The purpose of every database is to group related information together so that it stays together. Each query retrieves the rest of a group’s or record’s information when you provide it with part of that group’s information. A graph database is a subset of the database set. Not only does it store related data, but also Why it’s related — the relationships. So when you query the database, you will see all the related data along with their relationships. And because these relationships were produced as a graph to begin with, the retrieved relationships can be displayed as a graph just as easily.

There are three key relationships in this dataset: one representing a user asking a question, another representing a user receiving an answer to a question, and a third representing a user providing an answer to a question. The Cypher statement declares three variables q, you and a to represent the three node classes in this dataset. And from the results mode buttons to the left of the results area, you can choose to see the results as a traditional list, or even in JSON.

But what we really want here is a mapping of who asked what and who answered. It is through the visual projection of this data that we become fully informed. Imagine the table produced by an SQL query that asks q, you and a, all arranged in rows and columns. Now imagine the effort it would take to reconstruct the relationships between these three elements and convey those relationships in a single model. You can’t really do that without a chart.

Now you can invest in an add-on that reinterprets that product chart into a graphical format, maybe a bit like this chart. But if it’s the relationships you want from the start, you can choose to use a graph database from the start and save yourself the headache.

A graph database is not a relational database with a graph viewer tool mounted on it so it can spit out reports with circles and arrows that you paste into PowerPoints. Nor is it an add-on, attachment, or accessory to the database you currently have. Rather, it is a way to store relationships between data items, or knots, as well as the data. This way your query can focus on relationships and you can perform relationship-based calculations and analysis. A true graph database does both How? ‘Or’ What and Why things are related to each other.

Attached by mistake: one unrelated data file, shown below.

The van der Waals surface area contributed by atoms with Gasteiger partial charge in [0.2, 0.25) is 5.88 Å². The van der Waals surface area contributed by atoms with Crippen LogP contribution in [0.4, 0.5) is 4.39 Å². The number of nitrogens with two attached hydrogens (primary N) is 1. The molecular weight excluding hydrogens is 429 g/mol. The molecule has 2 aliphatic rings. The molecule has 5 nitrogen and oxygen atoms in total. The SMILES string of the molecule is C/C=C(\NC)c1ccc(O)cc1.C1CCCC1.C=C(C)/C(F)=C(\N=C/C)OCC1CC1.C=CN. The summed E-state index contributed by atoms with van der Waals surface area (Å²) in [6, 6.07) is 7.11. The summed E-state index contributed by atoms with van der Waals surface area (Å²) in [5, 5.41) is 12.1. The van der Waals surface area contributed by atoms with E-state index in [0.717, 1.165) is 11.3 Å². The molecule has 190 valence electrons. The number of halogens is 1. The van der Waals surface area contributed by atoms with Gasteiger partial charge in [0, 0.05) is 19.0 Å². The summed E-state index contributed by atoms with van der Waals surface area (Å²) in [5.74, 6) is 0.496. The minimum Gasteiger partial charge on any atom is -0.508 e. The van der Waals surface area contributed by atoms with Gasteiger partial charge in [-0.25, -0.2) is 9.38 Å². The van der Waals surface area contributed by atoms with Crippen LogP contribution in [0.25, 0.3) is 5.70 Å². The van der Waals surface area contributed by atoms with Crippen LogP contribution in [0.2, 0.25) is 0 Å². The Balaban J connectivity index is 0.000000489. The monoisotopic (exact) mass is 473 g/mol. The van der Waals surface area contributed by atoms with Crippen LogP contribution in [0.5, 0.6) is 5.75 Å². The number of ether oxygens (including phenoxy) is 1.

The first modification you can try is to copy the Cypher query from the results pane to the database prompt and remove MATCH 10 from the end. Then, using the controls at the bottom right of the chart, zoom out to see the full chart for the full 300-entry dataset.

From where from here?

This is just a taste of the solid experience of using Neo4j with a comprehensive set of data and analysis tools. You can take the next step without investing a single penny. You can sign up for AuraDB Free, set up a database in our fully managed cloud service, and use the full Cypher language to build functions and analytics that you can embed into applications with the same languages ​​you currently use, including Python , Java and Node.js. .

Here are some of the options available to you now:

Band Created with Sketch.

Leave a Comment